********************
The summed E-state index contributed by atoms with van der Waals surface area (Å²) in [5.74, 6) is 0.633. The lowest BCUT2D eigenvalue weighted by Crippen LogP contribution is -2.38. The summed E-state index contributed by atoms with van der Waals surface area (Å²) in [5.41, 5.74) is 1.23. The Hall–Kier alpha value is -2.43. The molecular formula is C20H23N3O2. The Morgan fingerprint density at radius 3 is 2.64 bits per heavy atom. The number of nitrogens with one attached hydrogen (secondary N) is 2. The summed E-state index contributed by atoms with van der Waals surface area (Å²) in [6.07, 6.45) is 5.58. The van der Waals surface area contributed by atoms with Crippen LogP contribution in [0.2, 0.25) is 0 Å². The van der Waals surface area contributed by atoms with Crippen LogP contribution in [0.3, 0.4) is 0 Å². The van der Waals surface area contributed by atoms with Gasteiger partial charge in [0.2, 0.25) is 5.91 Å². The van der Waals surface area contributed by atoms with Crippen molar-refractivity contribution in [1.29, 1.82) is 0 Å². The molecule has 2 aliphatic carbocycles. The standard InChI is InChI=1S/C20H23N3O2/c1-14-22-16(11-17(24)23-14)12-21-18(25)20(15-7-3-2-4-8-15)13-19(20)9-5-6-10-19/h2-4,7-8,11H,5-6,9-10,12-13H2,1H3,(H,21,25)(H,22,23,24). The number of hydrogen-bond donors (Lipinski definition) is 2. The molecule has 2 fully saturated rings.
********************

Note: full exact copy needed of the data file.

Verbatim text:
The summed E-state index contributed by atoms with van der Waals surface area (Å²) in [5.74, 6) is 0.633. The lowest BCUT2D eigenvalue weighted by Crippen LogP contribution is -2.38. The summed E-state index contributed by atoms with van der Waals surface area (Å²) in [5.41, 5.74) is 1.23. The Hall–Kier alpha value is -2.43. The molecular formula is C20H23N3O2. The Morgan fingerprint density at radius 3 is 2.64 bits per heavy atom. The number of nitrogens with one attached hydrogen (secondary N) is 2. The summed E-state index contributed by atoms with van der Waals surface area (Å²) in [6.07, 6.45) is 5.58. The van der Waals surface area contributed by atoms with Crippen LogP contribution in [0.2, 0.25) is 0 Å². The van der Waals surface area contributed by atoms with Crippen LogP contribution in [0.3, 0.4) is 0 Å². The van der Waals surface area contributed by atoms with Gasteiger partial charge in [0.2, 0.25) is 5.91 Å². The van der Waals surface area contributed by atoms with Crippen molar-refractivity contribution in [1.29, 1.82) is 0 Å². The molecule has 2 aliphatic carbocycles. The standard InChI is InChI=1S/C20H23N3O2/c1-14-22-16(11-17(24)23-14)12-21-18(25)20(15-7-3-2-4-8-15)13-19(20)9-5-6-10-19/h2-4,7-8,11H,5-6,9-10,12-13H2,1H3,(H,21,25)(H,22,23,24). The number of hydrogen-bond donors (Lipinski definition) is 2. The molecule has 2 fully saturated rings.